Occupational participation at 85 plus: a review of the literature.
This paper focuses on the occupations of people over 85 for two reasons. Firstly, as shown above, this age group will have the highest growth rate. Secondly, it is important to differentiate within the population aged 65 and over. This population covers at least two generations--the oldest people alive today were born in the first decade of the 20th century, whereas those in their 60s were born in the 1940s, and could well be the children of the oldest. It is generally assumed that from around the age of 85, health and capacity for independent living will decline, and that disability and the need for care will increase. If this is the case, then the occupations of this age group will be different to those of people aged 65 to 85. Due to variable use of age bands in the literature, articles were included in this review which referred to people younger than 85 if they also dealt with people 85 plus.
Current policy as outlined in the New Zealand Positive Ageing Strategy (Minister for Senior Citizens, 2001) reinforces the Government's commitment to promote the value and participation of older people in communities. The Health of Older People Strategy (Ministry of Health, NZ, 2002) has identified the need for research into the development and evaluation of interventions to promote the health and well-being of older people as a priority area. Occupational science has demonstrated that engagement in occupation is based on a biological need and contributes to health and survival throughout the life span (Wilcock, 1995; Wood, 1998). In order to promote the health and well-being of people 85 plus through occupational participation, occupational therapists need to be aware of current theories of ageing which relate to occupation, know what the occupations of this age group are, and understand the factors which shape occupational participation.
Theories of occupation and ageing
Broad understandings of the occupations of older people are contained in theories of ageing. Cummings and Henry (1961) argued for a theory of disengagement in which the main task of old age was defined as letting go and withdrawal from work and strenuous recreation. Since then results from a ten year programme of interdisciplinary research which began in the USA in the late 1960s, led to a paradigm shift away from disengagement theory to "successful ageing" (Rowe & Kahn, 1998). Rowe and Kahn defined the task of successful ageing as discovering or rediscovering relationships and activities that provide closeness and meaningfulness for the older person. They identified three characteristics of successful ageing: low risk of disease and disease related disability; high mental and physical functioning; and active engagement with life.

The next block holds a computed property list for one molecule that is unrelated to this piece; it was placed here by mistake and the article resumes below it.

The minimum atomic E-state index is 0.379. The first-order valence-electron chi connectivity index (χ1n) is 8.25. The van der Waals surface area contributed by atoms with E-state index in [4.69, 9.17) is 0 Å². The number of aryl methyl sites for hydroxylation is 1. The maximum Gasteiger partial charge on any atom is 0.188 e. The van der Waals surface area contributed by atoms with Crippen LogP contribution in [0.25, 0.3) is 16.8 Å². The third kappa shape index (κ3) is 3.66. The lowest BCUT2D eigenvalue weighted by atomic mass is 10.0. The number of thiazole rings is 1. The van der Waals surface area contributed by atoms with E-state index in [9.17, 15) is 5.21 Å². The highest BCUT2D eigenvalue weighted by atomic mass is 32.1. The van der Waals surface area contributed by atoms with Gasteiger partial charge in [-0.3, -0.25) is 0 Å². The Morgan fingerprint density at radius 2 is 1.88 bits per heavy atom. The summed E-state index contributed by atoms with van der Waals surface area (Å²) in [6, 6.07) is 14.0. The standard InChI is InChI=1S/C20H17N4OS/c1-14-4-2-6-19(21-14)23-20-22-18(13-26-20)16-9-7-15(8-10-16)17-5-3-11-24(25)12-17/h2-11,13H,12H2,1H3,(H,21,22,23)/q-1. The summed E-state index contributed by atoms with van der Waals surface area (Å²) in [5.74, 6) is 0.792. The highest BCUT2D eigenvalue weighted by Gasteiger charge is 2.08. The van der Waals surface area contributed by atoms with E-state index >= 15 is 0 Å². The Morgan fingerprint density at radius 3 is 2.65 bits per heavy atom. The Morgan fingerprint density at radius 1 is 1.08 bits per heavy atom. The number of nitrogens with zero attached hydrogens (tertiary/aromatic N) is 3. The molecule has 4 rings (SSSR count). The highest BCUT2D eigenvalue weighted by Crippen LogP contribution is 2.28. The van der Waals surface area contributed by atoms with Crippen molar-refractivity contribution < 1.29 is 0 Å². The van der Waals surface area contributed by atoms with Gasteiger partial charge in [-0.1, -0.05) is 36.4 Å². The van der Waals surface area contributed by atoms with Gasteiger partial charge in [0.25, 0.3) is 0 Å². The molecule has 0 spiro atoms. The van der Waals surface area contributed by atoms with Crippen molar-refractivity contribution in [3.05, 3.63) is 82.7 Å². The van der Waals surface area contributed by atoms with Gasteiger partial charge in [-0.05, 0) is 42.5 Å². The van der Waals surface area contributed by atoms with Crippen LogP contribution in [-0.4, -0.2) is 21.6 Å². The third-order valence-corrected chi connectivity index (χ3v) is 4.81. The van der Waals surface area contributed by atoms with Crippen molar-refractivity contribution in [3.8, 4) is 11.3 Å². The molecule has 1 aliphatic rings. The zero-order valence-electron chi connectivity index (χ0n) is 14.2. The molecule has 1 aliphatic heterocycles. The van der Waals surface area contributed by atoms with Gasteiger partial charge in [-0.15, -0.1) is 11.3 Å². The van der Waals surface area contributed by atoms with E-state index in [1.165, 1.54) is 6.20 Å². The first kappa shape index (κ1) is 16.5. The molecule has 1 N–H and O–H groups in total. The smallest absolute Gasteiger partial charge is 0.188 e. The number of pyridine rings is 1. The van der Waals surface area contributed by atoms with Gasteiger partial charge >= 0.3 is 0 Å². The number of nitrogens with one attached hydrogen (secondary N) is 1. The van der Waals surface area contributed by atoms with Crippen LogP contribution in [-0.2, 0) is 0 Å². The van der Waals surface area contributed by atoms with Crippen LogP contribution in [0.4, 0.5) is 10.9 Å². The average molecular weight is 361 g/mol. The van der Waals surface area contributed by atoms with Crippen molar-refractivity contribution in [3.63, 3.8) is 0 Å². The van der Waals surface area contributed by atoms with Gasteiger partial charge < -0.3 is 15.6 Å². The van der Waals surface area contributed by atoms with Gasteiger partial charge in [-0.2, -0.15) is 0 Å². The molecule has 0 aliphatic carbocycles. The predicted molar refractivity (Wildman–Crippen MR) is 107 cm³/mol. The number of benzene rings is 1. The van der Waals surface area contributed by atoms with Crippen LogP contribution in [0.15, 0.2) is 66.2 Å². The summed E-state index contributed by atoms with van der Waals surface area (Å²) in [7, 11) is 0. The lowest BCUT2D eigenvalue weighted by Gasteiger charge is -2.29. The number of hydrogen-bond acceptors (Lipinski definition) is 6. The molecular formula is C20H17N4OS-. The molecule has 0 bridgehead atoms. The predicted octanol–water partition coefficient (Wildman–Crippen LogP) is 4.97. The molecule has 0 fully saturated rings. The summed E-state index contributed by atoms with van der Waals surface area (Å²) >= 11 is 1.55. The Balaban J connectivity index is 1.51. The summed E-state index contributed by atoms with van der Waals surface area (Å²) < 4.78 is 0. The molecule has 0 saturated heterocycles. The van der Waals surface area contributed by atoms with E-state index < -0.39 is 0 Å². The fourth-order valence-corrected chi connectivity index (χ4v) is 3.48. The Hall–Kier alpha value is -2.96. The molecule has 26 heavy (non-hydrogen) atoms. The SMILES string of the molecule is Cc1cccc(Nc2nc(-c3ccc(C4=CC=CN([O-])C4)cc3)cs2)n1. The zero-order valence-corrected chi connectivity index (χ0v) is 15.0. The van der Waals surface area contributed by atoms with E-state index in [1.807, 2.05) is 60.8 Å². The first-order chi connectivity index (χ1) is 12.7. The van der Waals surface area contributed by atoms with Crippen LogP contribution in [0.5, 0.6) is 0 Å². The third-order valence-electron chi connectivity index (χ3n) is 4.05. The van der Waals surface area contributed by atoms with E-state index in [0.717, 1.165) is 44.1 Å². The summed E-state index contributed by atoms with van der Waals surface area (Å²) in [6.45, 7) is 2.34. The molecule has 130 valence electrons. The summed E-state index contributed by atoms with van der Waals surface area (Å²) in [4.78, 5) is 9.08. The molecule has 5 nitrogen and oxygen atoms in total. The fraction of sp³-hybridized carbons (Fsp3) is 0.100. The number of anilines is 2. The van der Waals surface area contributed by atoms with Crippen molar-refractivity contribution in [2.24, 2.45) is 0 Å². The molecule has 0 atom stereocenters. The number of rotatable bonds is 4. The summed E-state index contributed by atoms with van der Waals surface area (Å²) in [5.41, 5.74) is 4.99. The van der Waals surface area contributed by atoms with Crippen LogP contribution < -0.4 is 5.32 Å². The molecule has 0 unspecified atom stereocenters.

Closely related to successful ageing is "productive ageing" which refers to "behaviours that are inner-directed, personally meaningful and satisfying to the older person, whether or not they can be categorised as paid or volunteer service and regardless of whether others benefit directly from them" (Kaye, Butler, & Webster, 2003, p. 203). This perspective includes concrete contributions made to society by older people as well as older people engaging in activities that can be self-actualising, meaningful and personally satisfying. This theory attempts to debunk the myth that older people are less productive than younger people and in contrast highlights assets, resources, capacities and skills rather than problems, deficiencies and needs.
While the theories of successful and productive ageing highlight positive aspects of older age, they do not address how older people deal with losses experienced or how their environment may support or constrain their occupations. The theory of "selective optimisation with compensation" (Lang, Ricckmann, & Baltes, 2002) developed during the 1990s suggests older people can adapt to functional decline in three ways:
1. By reducing participation in the number of activities, goals or domains of activity they participate in to focus on those that are most important to them;
2. By maximising their resources in a selected domain of functioning where no ageing losses have occurred; and
3. By using new or alternative means to reach a goal or maintain a desired state once losses have occurred (Lang, Ricckmann, & Baltes, 2002).